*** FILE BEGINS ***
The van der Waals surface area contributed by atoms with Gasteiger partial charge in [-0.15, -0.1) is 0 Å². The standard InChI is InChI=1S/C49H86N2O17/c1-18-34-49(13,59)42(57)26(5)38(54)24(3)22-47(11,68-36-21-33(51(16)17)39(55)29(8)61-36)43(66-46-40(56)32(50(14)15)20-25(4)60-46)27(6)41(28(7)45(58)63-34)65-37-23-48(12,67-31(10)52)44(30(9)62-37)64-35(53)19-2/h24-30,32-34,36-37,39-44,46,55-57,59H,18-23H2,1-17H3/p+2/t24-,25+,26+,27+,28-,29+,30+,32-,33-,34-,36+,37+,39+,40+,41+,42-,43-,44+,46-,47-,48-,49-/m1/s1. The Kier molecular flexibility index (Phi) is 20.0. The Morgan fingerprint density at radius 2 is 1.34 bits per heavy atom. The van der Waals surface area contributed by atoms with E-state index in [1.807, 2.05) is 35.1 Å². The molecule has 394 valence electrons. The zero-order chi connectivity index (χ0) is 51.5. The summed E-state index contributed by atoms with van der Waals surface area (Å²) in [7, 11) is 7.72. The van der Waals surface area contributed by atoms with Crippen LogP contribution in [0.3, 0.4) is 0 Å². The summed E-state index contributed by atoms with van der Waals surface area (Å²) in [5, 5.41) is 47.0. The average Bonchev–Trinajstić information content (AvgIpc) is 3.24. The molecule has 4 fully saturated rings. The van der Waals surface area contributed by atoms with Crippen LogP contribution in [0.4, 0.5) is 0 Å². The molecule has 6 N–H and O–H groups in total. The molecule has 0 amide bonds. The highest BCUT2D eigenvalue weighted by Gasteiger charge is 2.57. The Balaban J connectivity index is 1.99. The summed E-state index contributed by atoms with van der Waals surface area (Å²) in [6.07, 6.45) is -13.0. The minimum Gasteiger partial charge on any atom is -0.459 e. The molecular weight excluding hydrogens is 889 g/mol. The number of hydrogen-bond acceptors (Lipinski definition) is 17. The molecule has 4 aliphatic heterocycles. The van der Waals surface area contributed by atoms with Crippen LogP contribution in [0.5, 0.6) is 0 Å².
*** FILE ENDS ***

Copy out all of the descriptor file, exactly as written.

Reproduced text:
The van der Waals surface area contributed by atoms with Gasteiger partial charge in [-0.15, -0.1) is 0 Å². The standard InChI is InChI=1S/C49H86N2O17/c1-18-34-49(13,59)42(57)26(5)38(54)24(3)22-47(11,68-36-21-33(51(16)17)39(55)29(8)61-36)43(66-46-40(56)32(50(14)15)20-25(4)60-46)27(6)41(28(7)45(58)63-34)65-37-23-48(12,67-31(10)52)44(30(9)62-37)64-35(53)19-2/h24-30,32-34,36-37,39-44,46,55-57,59H,18-23H2,1-17H3/p+2/t24-,25+,26+,27+,28-,29+,30+,32-,33-,34-,36+,37+,39+,40+,41+,42-,43-,44+,46-,47-,48-,49-/m1/s1. The Kier molecular flexibility index (Phi) is 20.0. The Morgan fingerprint density at radius 2 is 1.34 bits per heavy atom. The van der Waals surface area contributed by atoms with E-state index in [1.807, 2.05) is 35.1 Å². The molecule has 394 valence electrons. The zero-order chi connectivity index (χ0) is 51.5. The summed E-state index contributed by atoms with van der Waals surface area (Å²) in [7, 11) is 7.72. The van der Waals surface area contributed by atoms with Crippen LogP contribution in [0.3, 0.4) is 0 Å². The summed E-state index contributed by atoms with van der Waals surface area (Å²) in [5, 5.41) is 47.0. The average Bonchev–Trinajstić information content (AvgIpc) is 3.24. The molecule has 4 fully saturated rings. The van der Waals surface area contributed by atoms with Crippen LogP contribution in [0.4, 0.5) is 0 Å². The molecule has 6 N–H and O–H groups in total. The molecule has 0 amide bonds. The highest BCUT2D eigenvalue weighted by Gasteiger charge is 2.57. The Balaban J connectivity index is 1.99. The summed E-state index contributed by atoms with van der Waals surface area (Å²) in [6.07, 6.45) is -13.0. The minimum Gasteiger partial charge on any atom is -0.459 e. The molecular weight excluding hydrogens is 889 g/mol. The number of hydrogen-bond acceptors (Lipinski definition) is 17. The molecule has 4 aliphatic heterocycles. The van der Waals surface area contributed by atoms with Crippen LogP contribution in [0.5, 0.6) is 0 Å².